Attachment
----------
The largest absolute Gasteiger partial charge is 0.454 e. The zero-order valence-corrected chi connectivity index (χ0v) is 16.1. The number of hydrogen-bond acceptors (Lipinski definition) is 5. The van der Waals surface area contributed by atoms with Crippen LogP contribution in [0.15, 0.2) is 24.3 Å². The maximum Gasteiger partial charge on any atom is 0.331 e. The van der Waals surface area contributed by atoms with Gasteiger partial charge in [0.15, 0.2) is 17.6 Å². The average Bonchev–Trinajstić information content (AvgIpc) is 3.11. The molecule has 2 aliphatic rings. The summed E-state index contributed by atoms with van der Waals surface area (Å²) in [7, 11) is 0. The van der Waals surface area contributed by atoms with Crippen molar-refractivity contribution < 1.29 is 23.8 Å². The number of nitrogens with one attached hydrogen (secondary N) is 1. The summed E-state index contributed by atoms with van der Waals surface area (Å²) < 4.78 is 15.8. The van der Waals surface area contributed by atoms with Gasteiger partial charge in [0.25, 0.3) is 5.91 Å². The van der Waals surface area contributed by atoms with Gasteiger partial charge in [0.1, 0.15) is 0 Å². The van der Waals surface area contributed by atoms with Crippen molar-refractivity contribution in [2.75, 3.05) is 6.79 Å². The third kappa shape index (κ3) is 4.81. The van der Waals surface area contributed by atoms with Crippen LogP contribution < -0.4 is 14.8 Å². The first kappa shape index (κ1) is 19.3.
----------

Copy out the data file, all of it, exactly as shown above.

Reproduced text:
The largest absolute Gasteiger partial charge is 0.454 e. The zero-order valence-corrected chi connectivity index (χ0v) is 16.1. The number of hydrogen-bond acceptors (Lipinski definition) is 5. The van der Waals surface area contributed by atoms with Crippen LogP contribution in [0.15, 0.2) is 24.3 Å². The maximum Gasteiger partial charge on any atom is 0.331 e. The van der Waals surface area contributed by atoms with Gasteiger partial charge in [0.15, 0.2) is 17.6 Å². The average Bonchev–Trinajstić information content (AvgIpc) is 3.11. The molecule has 2 aliphatic rings. The summed E-state index contributed by atoms with van der Waals surface area (Å²) in [7, 11) is 0. The van der Waals surface area contributed by atoms with Crippen molar-refractivity contribution < 1.29 is 23.8 Å². The number of nitrogens with one attached hydrogen (secondary N) is 1. The summed E-state index contributed by atoms with van der Waals surface area (Å²) < 4.78 is 15.8. The van der Waals surface area contributed by atoms with Gasteiger partial charge in [0.25, 0.3) is 5.91 Å². The van der Waals surface area contributed by atoms with Gasteiger partial charge in [0.1, 0.15) is 0 Å². The van der Waals surface area contributed by atoms with Crippen molar-refractivity contribution in [2.75, 3.05) is 6.79 Å². The third kappa shape index (κ3) is 4.81. The van der Waals surface area contributed by atoms with Crippen LogP contribution < -0.4 is 14.8 Å². The first kappa shape index (κ1) is 19.3.